Monday, September 22, 2014

The plan to upgrade the graphics card


Now that NVidia has released their latest graphics cards, the GTX 970 and GTX 980, it is time to analyse which GPU I should upgrade to, from my aging GTX 670.

It is almost definitely going to be the GTX 970 because it is priced extremely aggressively compared to competition (i.e. AMD Radeon R9 290) and does not need a nuclear reactor to power up. The GTX 980 is also power efficient, in fact even more than the GTX 970 for some unexplainable reason, but the price is absurd. It should have been priced below $500. $449 perhaps.

There is also another advantage of going with the GTX 970. With it, there is a possibility of adding a second card for SLI without a need for the change of the 650W PSU that I currently own. Even when the GTX 970 is overclocked, I doubt it would draw in excess of 200W, hence two cards will consume less than 400W. With my Core i7 4790K overclocked to 4.6GHz, which would max out at 130W on a really stressful work load (though not Prime 95), that would give sufficient breathing room for the other components.

Perhaps it is possible to power up two GTX 980s with 650W PSU, and there are apparently people who do with just a 600W PSU, but there is the issue of shedding down $1100 for graphics cards. Two GTX 970s would set you back at $700, which is still way out of many peoples' budgets, including me, hence the chances of going SLI is very slim.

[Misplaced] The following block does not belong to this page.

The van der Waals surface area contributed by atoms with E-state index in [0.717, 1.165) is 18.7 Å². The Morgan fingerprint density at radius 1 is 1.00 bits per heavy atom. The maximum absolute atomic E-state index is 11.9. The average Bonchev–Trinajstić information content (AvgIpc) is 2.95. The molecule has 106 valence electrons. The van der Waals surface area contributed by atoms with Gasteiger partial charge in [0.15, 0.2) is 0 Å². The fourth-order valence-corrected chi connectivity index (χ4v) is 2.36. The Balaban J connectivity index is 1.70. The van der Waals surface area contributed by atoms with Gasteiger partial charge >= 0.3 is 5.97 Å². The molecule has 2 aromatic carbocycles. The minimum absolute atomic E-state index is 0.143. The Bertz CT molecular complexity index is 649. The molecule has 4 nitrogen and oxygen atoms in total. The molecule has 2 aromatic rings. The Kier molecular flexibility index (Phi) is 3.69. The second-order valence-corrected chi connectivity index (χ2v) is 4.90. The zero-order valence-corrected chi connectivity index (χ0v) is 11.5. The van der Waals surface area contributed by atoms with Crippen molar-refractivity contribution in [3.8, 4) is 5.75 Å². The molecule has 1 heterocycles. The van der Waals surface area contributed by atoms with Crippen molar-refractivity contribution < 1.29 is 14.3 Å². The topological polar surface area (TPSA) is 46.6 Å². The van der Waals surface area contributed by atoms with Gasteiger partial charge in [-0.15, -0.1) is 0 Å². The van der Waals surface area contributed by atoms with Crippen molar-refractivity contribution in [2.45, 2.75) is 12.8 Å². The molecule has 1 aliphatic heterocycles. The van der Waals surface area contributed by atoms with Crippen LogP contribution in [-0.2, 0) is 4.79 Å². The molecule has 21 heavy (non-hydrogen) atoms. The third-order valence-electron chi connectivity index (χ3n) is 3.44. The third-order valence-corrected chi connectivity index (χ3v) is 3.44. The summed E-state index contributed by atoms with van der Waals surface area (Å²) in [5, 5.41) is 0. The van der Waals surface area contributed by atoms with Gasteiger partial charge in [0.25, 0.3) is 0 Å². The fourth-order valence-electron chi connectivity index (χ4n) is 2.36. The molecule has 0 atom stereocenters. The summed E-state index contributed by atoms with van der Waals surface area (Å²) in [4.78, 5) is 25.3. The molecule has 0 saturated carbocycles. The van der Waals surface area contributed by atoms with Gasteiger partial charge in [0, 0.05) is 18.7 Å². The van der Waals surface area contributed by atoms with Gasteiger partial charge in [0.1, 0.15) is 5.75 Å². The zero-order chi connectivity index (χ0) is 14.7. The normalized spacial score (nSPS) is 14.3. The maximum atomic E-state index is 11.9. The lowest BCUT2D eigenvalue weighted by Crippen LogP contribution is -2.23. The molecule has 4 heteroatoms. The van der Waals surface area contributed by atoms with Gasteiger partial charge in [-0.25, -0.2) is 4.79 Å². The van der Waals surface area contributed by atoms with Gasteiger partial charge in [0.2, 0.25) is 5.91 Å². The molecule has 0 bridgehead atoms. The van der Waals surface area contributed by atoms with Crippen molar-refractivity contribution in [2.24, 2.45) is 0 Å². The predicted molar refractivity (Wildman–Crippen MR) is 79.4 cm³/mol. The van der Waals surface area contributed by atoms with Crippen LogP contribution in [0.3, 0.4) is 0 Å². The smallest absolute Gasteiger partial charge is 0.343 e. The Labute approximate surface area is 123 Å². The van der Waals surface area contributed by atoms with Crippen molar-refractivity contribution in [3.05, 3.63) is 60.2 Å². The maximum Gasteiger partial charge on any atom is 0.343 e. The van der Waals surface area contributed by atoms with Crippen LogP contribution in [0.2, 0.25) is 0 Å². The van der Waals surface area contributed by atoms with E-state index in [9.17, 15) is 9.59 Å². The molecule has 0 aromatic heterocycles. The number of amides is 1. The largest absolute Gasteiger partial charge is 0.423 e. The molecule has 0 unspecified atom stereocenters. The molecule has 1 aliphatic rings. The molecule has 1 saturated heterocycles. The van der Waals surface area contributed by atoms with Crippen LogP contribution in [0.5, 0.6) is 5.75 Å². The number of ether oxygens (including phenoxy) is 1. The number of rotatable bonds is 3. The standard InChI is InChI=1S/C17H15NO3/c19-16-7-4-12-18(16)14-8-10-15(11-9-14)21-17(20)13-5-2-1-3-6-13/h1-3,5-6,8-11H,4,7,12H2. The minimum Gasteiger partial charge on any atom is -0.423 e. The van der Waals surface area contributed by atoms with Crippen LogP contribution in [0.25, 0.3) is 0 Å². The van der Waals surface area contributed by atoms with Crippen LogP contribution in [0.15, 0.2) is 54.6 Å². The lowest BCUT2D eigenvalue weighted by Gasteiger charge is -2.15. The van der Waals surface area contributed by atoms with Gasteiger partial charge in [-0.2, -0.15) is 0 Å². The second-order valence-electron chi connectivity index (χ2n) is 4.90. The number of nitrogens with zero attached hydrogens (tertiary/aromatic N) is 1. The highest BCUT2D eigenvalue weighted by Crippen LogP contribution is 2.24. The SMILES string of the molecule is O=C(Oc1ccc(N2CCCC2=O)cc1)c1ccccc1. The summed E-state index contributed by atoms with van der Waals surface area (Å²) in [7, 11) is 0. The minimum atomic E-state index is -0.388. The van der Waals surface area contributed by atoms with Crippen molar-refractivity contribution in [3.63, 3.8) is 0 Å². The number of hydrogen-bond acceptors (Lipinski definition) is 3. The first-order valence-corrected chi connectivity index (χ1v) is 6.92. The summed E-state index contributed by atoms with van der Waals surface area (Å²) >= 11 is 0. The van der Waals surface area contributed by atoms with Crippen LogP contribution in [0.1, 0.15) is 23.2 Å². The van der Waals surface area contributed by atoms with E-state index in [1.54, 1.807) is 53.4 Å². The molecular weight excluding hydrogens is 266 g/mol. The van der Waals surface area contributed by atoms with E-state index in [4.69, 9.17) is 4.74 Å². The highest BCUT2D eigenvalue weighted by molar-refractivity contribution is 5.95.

Sunday, September 7, 2014

Haswell-E is here


Haswell-E finally hit the market on August 29 and the whole review sites went crazy. It was about time Intel refreshed its enthusiast platform, as it was catering the enthusiast community with technology from 3-4 years ago.

Intel made a few changes to the product line this time, compared to the previous two. Some are for the better, some are for the worse.

Goods and bads of Haswell-E

The merits of Haswell-E are the following.
  1. Release of the first consumer grade 8-core CPU from Intel
  2. The baseline model being a 6-core CPU instead of 4-core, but costing only a fraction above the 4790K CPU
  3. 10 native SATA 6Gbps ports
  4. Quad Channel DDR4 support
  5. Lots of native USB 3.0 ports
  6. 10Gbps M.2 support
On the other hand, we have the following deal-breakers.
  1. You have to shed $1000 to get those 8-cores
  2. The baseline model lacks full PCI-E support (28-lanes vs. 40-lanes in the other two SKUs)
  3. DDR4 is pretty expensive at the moment
  4. The boards are fairly more expensive and the Micro ATX board options are limited. (You can confidently claim that Mini-ITX won't be a reality this time either)
  5. Needs a cooler that can handle a lot of TDP, such a dual tower air cooler or an AI 240mm rad. Custom water cooling is recommended for people who are willing to shed a grand on the Octa-core model and overclock
  6. Large variation in overclockability just like the mainstream Haswell variants
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